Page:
September 30th, 2014

ssfcWhen Jim first noticed the man sitting at the next table in the fast-food restaurant, he thought the man was having a heart attack. His hand was on his chest, and he looked scared. As the man’s lips darkened in color, Jim knew he should do someting. Jim got up, walked over to the man, and asked, “Are you choking?”

As he looked back on the incident, Jim was amazed. “I was thinking it was a heart attack, but the word ‘choking’ came out, because in my health class last year, that was what I was taught to ask.”

To Jim’s surprise, the man nodded, and Jim went into action. He called out “Help!” loudly, then turned to the man and said, “I can help you.” As he stepped behind the man, Jim turned to the manager of the restaurant, who had appeared at his side, and said, “He’s choking. Call an ambulance.”

Once behind the victim, Jim wrapped his arms around him and made a fist with one hand. He placed it in the middle of the man’s abdomen, below his breastbone but above his navel. He remembered to place the thumb side of his fist against the man and then covered it with his other hand. Keeping his elbows out, he pressed his fist into the man’s abdomen with a quick upward thrust.

It took three thrusts before he heard the food coughed from the man’s throat and onto the floor. Jim heard the ambulance siren as he helped the man sit down. He was too shaky to speak, but the man took Jim’s hand and shook it vigorously in gratitude.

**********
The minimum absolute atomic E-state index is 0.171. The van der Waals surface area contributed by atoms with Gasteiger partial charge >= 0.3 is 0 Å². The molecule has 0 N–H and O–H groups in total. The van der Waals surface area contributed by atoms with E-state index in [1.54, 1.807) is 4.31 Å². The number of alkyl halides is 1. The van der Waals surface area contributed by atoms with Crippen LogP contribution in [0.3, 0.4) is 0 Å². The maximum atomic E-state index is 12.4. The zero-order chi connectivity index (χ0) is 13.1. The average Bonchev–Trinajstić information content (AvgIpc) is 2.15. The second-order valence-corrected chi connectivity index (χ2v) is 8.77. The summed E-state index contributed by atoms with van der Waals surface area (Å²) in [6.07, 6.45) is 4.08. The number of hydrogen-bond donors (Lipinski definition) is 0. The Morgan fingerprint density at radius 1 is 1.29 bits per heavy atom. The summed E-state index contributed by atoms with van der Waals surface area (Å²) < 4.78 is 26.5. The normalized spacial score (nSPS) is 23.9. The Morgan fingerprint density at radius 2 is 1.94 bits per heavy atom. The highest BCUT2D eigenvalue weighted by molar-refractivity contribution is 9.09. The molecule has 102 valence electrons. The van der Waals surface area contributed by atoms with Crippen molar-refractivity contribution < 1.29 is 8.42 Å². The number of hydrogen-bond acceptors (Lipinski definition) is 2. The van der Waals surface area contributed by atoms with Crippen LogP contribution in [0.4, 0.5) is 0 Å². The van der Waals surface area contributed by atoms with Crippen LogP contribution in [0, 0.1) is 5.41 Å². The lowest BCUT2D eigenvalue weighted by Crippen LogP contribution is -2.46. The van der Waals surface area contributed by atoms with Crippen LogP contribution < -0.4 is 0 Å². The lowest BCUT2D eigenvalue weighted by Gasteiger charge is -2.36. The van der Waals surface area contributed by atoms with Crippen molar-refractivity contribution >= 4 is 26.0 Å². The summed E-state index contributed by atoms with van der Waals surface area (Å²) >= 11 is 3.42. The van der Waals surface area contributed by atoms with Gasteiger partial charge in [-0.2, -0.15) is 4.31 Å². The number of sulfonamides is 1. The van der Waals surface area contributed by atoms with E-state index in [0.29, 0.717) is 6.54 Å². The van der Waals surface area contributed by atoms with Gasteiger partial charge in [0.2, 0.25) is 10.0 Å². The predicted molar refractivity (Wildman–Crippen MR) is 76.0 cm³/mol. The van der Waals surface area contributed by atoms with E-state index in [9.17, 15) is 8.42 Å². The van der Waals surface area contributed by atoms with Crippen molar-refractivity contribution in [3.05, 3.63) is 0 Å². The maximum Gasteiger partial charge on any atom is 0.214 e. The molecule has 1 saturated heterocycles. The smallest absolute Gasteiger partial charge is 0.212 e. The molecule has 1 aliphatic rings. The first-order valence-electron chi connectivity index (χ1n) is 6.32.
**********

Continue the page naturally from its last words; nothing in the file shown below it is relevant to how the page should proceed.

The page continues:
The Heimlich Maneuver

The technique Jim used to clear the man’s airway is called the Heimlich maneuver or the Heimlich hug. It was developed by Dr. Henry J. Heimlich in 1974 when he was at Cincinnati’s Jewish Hospital.

The maneuver is used in one way for conscious victims, in another for unconscious victims. It relies on the fact that there is always air in the lungs even when an object in the throat prevents it from being expelled. By compressing the diaphragm forcefully, that air is pushed upward against the object, causing it to pop out like a cork from a bottle.

Ordinarily, a victim would do this himself by coughing, but when the object totally blocks the airway, air cannot get in or out. The victim could die within four to six minutes.

An important step in helping a choking victim is to be sure he is choking. Jim though the man was having a heart attack because his hand was on his chest, not his throat. To find out for sure, Jim asked. He found out he was choking. Choking victims can neither speak nor breathe’ they turn blue, and eventually collapse. Heart attack victims can usually speak, if conscious, and you know they aren’t choking.

In Case of Collapse

When Jim was performing the Heimlich maneuver on his victim, his mind was racing ahead to what he would do if the man collapsed. Jim knew he would:

1. Place the man on his back.

2. Open his airway by tilting his head back and do a finger sweep of the victim’s mouth to try to find the object. Then he would check breathing and try to give the man two breaths mouth-to-mouth.

3. If the air wouldn’t go in, he would straddle the victim and place the heel of one hand against the middle of the man’s abdomen just above his navel. Then Jim would place the other hand on top of the first with all fingers pointing toward the victim’s head.

4. He would then press into the abdomen six to 10 times.